Good weather and ample moisture so far this growing season have kept Mississippi's dryland crop going a little longer than expected, meaning maturity dates growers had planned on “will be a little later than they expected,” says Mississippi Extension soybean specialist Alan Blaine.

But patience is the watchword as the end of the season nears, Blaine adds. “Yields could be higher than growers expected too. Even if you have the entire crop booked for August delivery, you're going to make more bushels on fewer acres, so you'll have the opportunity to fulfill your contract requirements. It's just that the entire crop is not going to come off at the same time.”

Some dryland yields could approach 50-60 bushels, thanks to the ample moisture that fell this season, noted Blaine. In addition, much of the crop is still on pace to be early. “In fact, we are going to cut some beans the last week in July, and by Aug. 15, we're going to be wide open.”

There is some concern at elevators that there could be some bottlenecks created with corn harvest coming off. “But the market wanted early beans and we planted the crop to deliver them,” Blaine said.

Irrigated beans are in excellent shape, too, noted Blaine. “In some areas, flooding on the lower ends of fields has reduced yields. But we're always 10 days away from a drought. You want a full profile of moisture when beans reach the R-6 stage, as they begin to move into that dry-down phase when the beans are fully squared off and touching in the pods.”

Blaine said irrigated beans planted April 1 are close to a final watering, while beans planted after April 15 will need two more and anything planted into May will probably need three more. It all depends on the rainfall. But this crop is over the hump, especially the early crop.”

Stink bugs are the primary insect worry at the end of the season, according to Blaine. “We still have questions about thresholds for stink bugs on early beans, but I remind growers that they cannot stand the amount of feeding on the early-maturing portion of the crop as they can on later-maturing portions.

“When it's hot, things happen very fast. I seriously doubt that any of these early-planted crops are going to get by without at least one spray. So look hard at stink bugs, because they can cause the most problems on the early crop. They can hit hard, and they can hit fast.”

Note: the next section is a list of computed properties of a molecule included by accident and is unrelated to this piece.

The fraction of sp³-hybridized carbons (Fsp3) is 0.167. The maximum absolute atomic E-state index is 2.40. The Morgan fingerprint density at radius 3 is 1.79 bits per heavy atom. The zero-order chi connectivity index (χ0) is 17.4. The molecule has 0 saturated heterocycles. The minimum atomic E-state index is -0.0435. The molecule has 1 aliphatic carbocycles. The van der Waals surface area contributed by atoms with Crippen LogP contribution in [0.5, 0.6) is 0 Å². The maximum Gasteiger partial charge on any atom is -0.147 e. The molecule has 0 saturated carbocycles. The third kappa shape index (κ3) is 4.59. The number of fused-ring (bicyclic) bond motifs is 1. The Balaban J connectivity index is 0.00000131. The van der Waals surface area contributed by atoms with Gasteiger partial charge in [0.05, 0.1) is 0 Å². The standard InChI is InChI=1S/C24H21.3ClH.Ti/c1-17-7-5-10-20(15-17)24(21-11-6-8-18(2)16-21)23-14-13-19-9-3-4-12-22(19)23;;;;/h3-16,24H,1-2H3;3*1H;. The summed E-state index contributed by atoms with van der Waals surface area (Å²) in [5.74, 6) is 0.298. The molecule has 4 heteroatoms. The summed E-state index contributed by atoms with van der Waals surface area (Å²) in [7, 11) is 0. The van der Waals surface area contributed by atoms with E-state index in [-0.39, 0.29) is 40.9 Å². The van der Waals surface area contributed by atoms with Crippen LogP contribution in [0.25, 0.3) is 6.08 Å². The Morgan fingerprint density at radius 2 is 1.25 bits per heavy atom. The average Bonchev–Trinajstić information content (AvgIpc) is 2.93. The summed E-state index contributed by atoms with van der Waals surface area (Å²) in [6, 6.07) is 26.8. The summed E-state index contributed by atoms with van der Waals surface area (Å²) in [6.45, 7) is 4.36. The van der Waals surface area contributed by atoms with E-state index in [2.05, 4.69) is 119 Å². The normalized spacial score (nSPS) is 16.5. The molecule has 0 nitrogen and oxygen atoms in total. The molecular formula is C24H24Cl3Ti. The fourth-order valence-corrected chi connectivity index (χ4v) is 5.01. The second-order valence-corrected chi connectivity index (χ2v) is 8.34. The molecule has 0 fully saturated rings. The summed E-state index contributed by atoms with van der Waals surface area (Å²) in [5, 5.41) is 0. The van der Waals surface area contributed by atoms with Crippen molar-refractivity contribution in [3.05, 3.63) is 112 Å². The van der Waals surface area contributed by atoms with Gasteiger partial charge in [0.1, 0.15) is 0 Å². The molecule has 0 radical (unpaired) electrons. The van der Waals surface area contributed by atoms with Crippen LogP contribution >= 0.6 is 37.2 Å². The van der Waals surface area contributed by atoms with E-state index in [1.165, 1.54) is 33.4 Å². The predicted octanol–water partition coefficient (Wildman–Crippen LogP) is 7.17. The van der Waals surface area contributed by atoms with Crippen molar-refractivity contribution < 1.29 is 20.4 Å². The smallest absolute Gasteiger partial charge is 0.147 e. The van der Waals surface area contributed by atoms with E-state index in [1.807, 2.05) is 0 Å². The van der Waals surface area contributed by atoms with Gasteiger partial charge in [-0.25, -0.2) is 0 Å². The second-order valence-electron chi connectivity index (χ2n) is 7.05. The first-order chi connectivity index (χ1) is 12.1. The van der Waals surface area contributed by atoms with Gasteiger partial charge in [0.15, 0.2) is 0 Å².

Potato leaf hoppers have also been a widespread problem this year, according to Blaine. “You may have seen some rolling of leaves and yellowing around the edges.”

Growers should also watch out for three-cornered alfalfa hoppers late in the season. “They will girdle petioles in the top of the plant and the developing pods. They have been a lot worse in no-till plantings.” The best product for control is a pyrethroid or Orthene, according to Blaine. “Methyl parathion has not been effective.”

Blaine advises growers who are considering prematurely desiccating the crop “to not get in a big hurry. Don't pull the trigger too quickly. If this crop is still trying to maintain some green, that means it's making more bushels. We don't need to take it out too quickly.”

If you do desiccate, there are two options, noted Blaine. “If you're wanting to dry up some weeds, predominately grass, and you've waited until the end, Roundup is an option. Put it out two to two-and-a-half weeks prior to expected harvest. After maturity, for both weed desiccation and an aid in harvest, consider using a quarter of a pound of Gramoxone plus 3 pounds of chlorate plus a quarter-percent surfactant. That's done a good job for us.

“Wait until you get at least 80 percent leaf drop or 80 percent of the pods have begun to take on a golden color. Don't try to hit a bunch of green pods. Wait a little longer.”

Rainy weather has led to more disease pressure in this year's crop noted Blaine. “Frogeye leaf spot and sudden death syndrome have been the two major problems. We're also starting to see some late-season cercospora. There has been a lot of fungicide sprayed. And more acreage should have been sprayed, especially in the Hill area.”

The overall cost of producing the crop has been slightly above average because of increased fungicide use, according to Blaine. “People may feel like their costs are more, but it's because growers are paying more attention and doing a lot better job of managing the crop. But we're getting more yield.”

Better management should not just be a factor when prices are favorable, added Blaine. “We have found that we can make more money growing soybeans. Continued use of the early-planted system will insure this.”


e-mail: erobinson@primediabusiness.com